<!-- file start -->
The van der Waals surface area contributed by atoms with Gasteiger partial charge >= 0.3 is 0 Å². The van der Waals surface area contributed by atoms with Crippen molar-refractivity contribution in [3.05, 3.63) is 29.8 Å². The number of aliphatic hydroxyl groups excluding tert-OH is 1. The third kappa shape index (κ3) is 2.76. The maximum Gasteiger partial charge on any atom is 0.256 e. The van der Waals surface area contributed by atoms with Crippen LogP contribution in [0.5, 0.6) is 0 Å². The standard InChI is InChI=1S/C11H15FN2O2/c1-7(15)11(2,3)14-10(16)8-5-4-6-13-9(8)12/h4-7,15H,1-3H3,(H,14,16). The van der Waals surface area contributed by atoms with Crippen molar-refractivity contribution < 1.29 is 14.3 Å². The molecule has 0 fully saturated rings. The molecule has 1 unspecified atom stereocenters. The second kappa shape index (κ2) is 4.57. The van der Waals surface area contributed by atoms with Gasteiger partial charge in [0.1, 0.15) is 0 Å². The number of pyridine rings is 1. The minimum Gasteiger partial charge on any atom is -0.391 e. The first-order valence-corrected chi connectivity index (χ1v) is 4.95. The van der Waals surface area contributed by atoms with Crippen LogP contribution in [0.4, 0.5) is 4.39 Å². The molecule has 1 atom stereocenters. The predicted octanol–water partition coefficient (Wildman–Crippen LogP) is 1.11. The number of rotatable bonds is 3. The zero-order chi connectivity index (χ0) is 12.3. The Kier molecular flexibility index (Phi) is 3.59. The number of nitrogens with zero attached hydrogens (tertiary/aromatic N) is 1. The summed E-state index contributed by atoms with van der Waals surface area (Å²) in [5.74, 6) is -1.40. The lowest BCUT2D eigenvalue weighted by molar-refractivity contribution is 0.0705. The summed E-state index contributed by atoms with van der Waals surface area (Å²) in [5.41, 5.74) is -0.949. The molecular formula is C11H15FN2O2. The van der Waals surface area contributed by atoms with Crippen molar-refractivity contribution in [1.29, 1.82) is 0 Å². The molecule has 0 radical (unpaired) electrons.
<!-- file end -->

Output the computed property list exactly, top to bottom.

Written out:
The van der Waals surface area contributed by atoms with Gasteiger partial charge >= 0.3 is 0 Å². The van der Waals surface area contributed by atoms with Crippen molar-refractivity contribution in [3.05, 3.63) is 29.8 Å². The number of aliphatic hydroxyl groups excluding tert-OH is 1. The third kappa shape index (κ3) is 2.76. The maximum Gasteiger partial charge on any atom is 0.256 e. The van der Waals surface area contributed by atoms with Crippen LogP contribution in [0.5, 0.6) is 0 Å². The standard InChI is InChI=1S/C11H15FN2O2/c1-7(15)11(2,3)14-10(16)8-5-4-6-13-9(8)12/h4-7,15H,1-3H3,(H,14,16). The van der Waals surface area contributed by atoms with Crippen molar-refractivity contribution < 1.29 is 14.3 Å². The molecule has 0 fully saturated rings. The molecule has 1 unspecified atom stereocenters. The second kappa shape index (κ2) is 4.57. The van der Waals surface area contributed by atoms with Gasteiger partial charge in [0.1, 0.15) is 0 Å². The number of pyridine rings is 1. The minimum Gasteiger partial charge on any atom is -0.391 e. The first-order valence-corrected chi connectivity index (χ1v) is 4.95. The van der Waals surface area contributed by atoms with Crippen LogP contribution in [0.4, 0.5) is 4.39 Å². The molecule has 1 atom stereocenters. The predicted octanol–water partition coefficient (Wildman–Crippen LogP) is 1.11. The number of rotatable bonds is 3. The zero-order chi connectivity index (χ0) is 12.3. The Kier molecular flexibility index (Phi) is 3.59. The number of nitrogens with zero attached hydrogens (tertiary/aromatic N) is 1. The summed E-state index contributed by atoms with van der Waals surface area (Å²) in [5.74, 6) is -1.40. The lowest BCUT2D eigenvalue weighted by molar-refractivity contribution is 0.0705. The summed E-state index contributed by atoms with van der Waals surface area (Å²) in [5.41, 5.74) is -0.949. The molecular formula is C11H15FN2O2. The van der Waals surface area contributed by atoms with Crippen molar-refractivity contribution in [1.29, 1.82) is 0 Å². The molecule has 0 radical (unpaired) electrons.